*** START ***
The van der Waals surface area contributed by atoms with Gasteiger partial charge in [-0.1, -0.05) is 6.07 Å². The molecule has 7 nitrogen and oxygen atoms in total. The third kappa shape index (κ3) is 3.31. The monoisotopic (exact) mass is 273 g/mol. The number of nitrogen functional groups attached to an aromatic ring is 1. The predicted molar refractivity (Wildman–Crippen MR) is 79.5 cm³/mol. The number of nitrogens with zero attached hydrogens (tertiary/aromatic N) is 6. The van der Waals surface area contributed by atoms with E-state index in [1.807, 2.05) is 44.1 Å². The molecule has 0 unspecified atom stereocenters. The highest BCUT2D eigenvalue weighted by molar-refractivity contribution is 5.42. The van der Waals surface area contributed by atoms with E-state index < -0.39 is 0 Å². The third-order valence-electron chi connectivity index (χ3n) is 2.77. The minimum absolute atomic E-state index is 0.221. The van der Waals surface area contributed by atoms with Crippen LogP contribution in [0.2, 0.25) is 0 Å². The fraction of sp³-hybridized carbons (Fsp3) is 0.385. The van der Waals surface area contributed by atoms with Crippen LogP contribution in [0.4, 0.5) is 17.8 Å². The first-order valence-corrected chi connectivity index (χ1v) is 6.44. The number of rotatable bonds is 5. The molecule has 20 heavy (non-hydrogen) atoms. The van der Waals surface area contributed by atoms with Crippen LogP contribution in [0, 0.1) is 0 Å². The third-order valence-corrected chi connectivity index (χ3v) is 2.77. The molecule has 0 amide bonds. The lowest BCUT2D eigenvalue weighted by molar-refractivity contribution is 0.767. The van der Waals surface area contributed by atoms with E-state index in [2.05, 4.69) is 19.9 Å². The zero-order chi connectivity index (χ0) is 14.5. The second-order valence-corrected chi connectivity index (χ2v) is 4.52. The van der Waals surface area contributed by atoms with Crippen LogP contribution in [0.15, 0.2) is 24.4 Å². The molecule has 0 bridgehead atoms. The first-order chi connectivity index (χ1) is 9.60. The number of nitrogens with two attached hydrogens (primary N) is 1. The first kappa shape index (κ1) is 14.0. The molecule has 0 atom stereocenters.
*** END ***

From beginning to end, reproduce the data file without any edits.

The van der Waals surface area contributed by atoms with Gasteiger partial charge in [-0.1, -0.05) is 6.07 Å². The molecule has 7 nitrogen and oxygen atoms in total. The third kappa shape index (κ3) is 3.31. The monoisotopic (exact) mass is 273 g/mol. The number of nitrogen functional groups attached to an aromatic ring is 1. The predicted molar refractivity (Wildman–Crippen MR) is 79.5 cm³/mol. The number of nitrogens with zero attached hydrogens (tertiary/aromatic N) is 6. The van der Waals surface area contributed by atoms with E-state index in [1.807, 2.05) is 44.1 Å². The molecule has 0 unspecified atom stereocenters. The highest BCUT2D eigenvalue weighted by molar-refractivity contribution is 5.42. The van der Waals surface area contributed by atoms with E-state index < -0.39 is 0 Å². The third-order valence-electron chi connectivity index (χ3n) is 2.77. The minimum absolute atomic E-state index is 0.221. The van der Waals surface area contributed by atoms with Crippen LogP contribution in [0.2, 0.25) is 0 Å². The fraction of sp³-hybridized carbons (Fsp3) is 0.385. The van der Waals surface area contributed by atoms with Crippen LogP contribution in [0.4, 0.5) is 17.8 Å². The first-order valence-corrected chi connectivity index (χ1v) is 6.44. The number of rotatable bonds is 5. The molecule has 20 heavy (non-hydrogen) atoms. The van der Waals surface area contributed by atoms with Crippen LogP contribution in [0, 0.1) is 0 Å². The third-order valence-corrected chi connectivity index (χ3v) is 2.77. The molecule has 0 amide bonds. The lowest BCUT2D eigenvalue weighted by molar-refractivity contribution is 0.767. The van der Waals surface area contributed by atoms with E-state index in [2.05, 4.69) is 19.9 Å². The zero-order chi connectivity index (χ0) is 14.5. The second-order valence-corrected chi connectivity index (χ2v) is 4.52. The van der Waals surface area contributed by atoms with Crippen LogP contribution in [0.15, 0.2) is 24.4 Å². The molecule has 0 bridgehead atoms. The first-order chi connectivity index (χ1) is 9.60. The number of nitrogens with two attached hydrogens (primary N) is 1. The first kappa shape index (κ1) is 14.0. The molecule has 0 atom stereocenters.